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How to Plant, Grow, and Harvest Garlic

Garlic sprouts1
How to grow garlic

Garlic can be planted in spring or in fall. Spring planted garlic is harvested late in the summer or early autumn. Fall planted garlic is harvested in mid-summer, the summer after fall planting. Fall-planted garlic will produce larger bulbs and cloves than spring-planted garlic.

Here is your complete guide to growing garlic!

Garlic Quick Growing Tips

  • Plant garlic in spring 4 to 6 weeks before the last average frost date.
  • Fall-planted garlic should be set in the ground in mid-October; plant a couple of weeks earlier in very cold winter regions; plant a couple of weeks later in mild-winter regions.
  • Fall planted garlic should be in the ground 6 to 8 weeks before the first expected frost.

Wherever you plant, keep in mind garlic requires cool temperatures of 32° to 50°F (0-10°C) during its first two months of growth. Cool temperatures at planting time are important for garlic to establish its extensive root system.

Where to Plant Garlic

  • Plant garlic in full sun
  • Plant garlic in loose, humus-rich soil that is well-drained.
  • Plant in a raised or mounded bed if you live where the ground will freeze in winter.
  • Garlic prefers a soil pH of 6.0 to 7.0.
Garlic planting in row
Garlic requires cool temperatures of 32° to 50°F during its first two months of growth.

Garlic Planting Time

  • Garlic requires cool air temperatures of 32° to 50°F (0-10°C) during its first two months of growth when roots are established and bulbs begin to form. Garlic is not affected by hot weather as it matures.
  • Plant garlic in spring while the soil is still cool. You can plant 4 to 6 weeks before the last spring frost or as soon as the soil has thawed and is workable. Spring planting will come to harvest at the end of the growing season, about 120-150 days after planting.
  • Plant garlic in late summer or autumn as the soil again begins to cool. Plant about 6 weeks before the first freeze. Autumn planting will come to harvest about the middle of the following summer.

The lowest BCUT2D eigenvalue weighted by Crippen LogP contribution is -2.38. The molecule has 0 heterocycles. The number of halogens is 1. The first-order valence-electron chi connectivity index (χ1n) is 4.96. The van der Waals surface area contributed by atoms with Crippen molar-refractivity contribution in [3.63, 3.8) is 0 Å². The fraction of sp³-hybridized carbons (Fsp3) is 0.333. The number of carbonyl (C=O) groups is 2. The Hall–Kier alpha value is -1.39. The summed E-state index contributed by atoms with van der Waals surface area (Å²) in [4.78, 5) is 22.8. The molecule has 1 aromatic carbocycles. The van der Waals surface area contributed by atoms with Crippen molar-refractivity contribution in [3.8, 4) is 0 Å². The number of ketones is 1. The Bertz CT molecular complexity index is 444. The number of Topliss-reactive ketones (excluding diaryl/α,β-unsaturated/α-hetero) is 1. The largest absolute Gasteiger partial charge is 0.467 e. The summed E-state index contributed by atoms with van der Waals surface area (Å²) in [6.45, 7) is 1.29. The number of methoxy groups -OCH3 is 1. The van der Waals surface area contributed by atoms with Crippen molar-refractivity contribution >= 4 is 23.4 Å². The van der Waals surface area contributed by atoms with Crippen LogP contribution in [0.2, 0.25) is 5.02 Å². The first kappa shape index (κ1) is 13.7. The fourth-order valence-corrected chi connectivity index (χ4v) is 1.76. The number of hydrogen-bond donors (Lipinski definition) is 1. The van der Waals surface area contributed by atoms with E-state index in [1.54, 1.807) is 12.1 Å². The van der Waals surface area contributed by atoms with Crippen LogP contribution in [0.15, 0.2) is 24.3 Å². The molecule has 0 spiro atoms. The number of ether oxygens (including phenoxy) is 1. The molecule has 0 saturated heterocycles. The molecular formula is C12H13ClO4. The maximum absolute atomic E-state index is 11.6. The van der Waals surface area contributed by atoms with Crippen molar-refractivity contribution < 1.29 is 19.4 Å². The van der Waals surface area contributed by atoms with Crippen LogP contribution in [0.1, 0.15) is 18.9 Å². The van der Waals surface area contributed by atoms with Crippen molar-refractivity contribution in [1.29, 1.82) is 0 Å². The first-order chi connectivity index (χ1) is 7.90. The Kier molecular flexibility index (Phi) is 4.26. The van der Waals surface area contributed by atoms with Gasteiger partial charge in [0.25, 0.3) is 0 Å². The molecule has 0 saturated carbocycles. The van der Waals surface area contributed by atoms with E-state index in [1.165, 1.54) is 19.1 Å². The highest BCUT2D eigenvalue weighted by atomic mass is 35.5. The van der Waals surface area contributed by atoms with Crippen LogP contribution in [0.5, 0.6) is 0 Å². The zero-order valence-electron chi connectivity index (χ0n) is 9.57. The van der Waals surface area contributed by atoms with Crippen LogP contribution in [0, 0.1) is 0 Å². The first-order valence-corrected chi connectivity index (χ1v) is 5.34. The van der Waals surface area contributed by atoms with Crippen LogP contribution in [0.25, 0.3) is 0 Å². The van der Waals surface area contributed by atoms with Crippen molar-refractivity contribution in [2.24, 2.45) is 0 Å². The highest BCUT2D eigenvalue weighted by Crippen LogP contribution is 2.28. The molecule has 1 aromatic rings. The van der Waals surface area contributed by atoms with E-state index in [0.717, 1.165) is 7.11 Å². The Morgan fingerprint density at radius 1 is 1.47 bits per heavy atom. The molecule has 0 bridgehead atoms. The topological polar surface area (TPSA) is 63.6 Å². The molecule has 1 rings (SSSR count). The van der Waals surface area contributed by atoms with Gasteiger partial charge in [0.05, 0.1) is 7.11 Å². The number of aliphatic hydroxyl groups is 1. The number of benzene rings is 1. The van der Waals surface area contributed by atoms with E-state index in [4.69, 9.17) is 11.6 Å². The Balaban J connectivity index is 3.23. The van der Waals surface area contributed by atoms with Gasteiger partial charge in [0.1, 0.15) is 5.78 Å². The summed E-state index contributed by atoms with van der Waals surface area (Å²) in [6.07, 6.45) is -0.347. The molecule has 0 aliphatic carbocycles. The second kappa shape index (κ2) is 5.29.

Planting tips: Planting Garlic.

Garlic cloves to plant
Plant large cloves to harvest large bulbs.

Planting and Spacing Garlic

  • Grow garlic from cloves or bulblets. Set cloves in the ground plump side down (that is the root side) and pointed side up.
  • Set cloves 1 to 2 inches (2.5-10cm) deep and 6 to 8 inches (15-20cm) apart.
  • Space rows 12 inches (30cm) apart.
  • Add a tablespoon of 5-10-10 fertilizer or bone meal or fish meal to the bottom of the hole at planting time. Sprinkle a bit of soil over the fertilizer before setting the clove in place.
  • Plant only firm, healthy-looking bulbs or cloves that are insect and disease-free.
  • Separate cloves carefully to avoid bruising and to keep the skins intact (do not remove the skins). Plant the largest cloves; use small cloves for cooking.
  • Plant garlic purchased from seed catalogs, a garden center, or that you have grown yourself. Garlic from a grocery store may have been treated with a growth inhibitor.
  • Garlic from a local or nearby grower is likely to be a cultivar that will grow well in your area.
  • If you are using bulbs harvested from your garden the season before, plant the plump outer cloves; use small center cloves for cooking. (The average garlic bulb weighs 2-3 ounces and yields 6 to 8 plantable cloves.)
  • Plant 12 to 16 plants per person.
  • Autumn planted cloves will establish their root system before the first freeze. Roots and shoots will resume growth in early autumn.

More tips: Garlic Plant Starting Tips.

Garlic in planting beds
Keep the soil moist during the growing time but not wet. Reduce water as bulbs near maturity.

Watering Garlic

  • Keep the soil moist but not wet after planting. If the soil freezes in winter, roots will resume growth in spring; resume watering in spring as well. Keep the soil moist during the growing time but not wet.
  • Reduce water as bulbs near maturity. Allow the soil to go just dry soil 3 to 4 weeks before harvest; this will improve the flavor of garlic.

Feeding Garlic

  • Add well-aged compost or a commercial organic planting mix to planting beds twice a year.
  • Mist-spray garlic leaves every two weeks with fish emulsion or kelp extract. Side dress plants with a light application of blood meal.
  • Begin feeding garlic that has been in the ground over the winter in spring as the days begin to lengthen.
  • Heavy applications of nitrogen-rich fertilizers will decrease the flavor of garlic bulbs; use a 5-10-10 formula if you apply fertilizer.

Companion Plants for Garlic

  • Plant garlic with beets, lettuce, strawberries, summer savory, and tomatoes.
Weed-free garlic planting bed
Weeds will compete with garlic plants for moisture and nutrients. Keep the planting bed weed-free.

Caring for Garlic

  • Keep planting beds weed-free.
  • Mulch around plants with aged compost to keep down weeds and to feed the plants.
  • Pinch away blossom if you are growing hard-neck garlic to focus a plant’s efforts on bulb formation rather than foliage. Flowers will appear in early summer. (Flower stalks can be added to stir-frys.)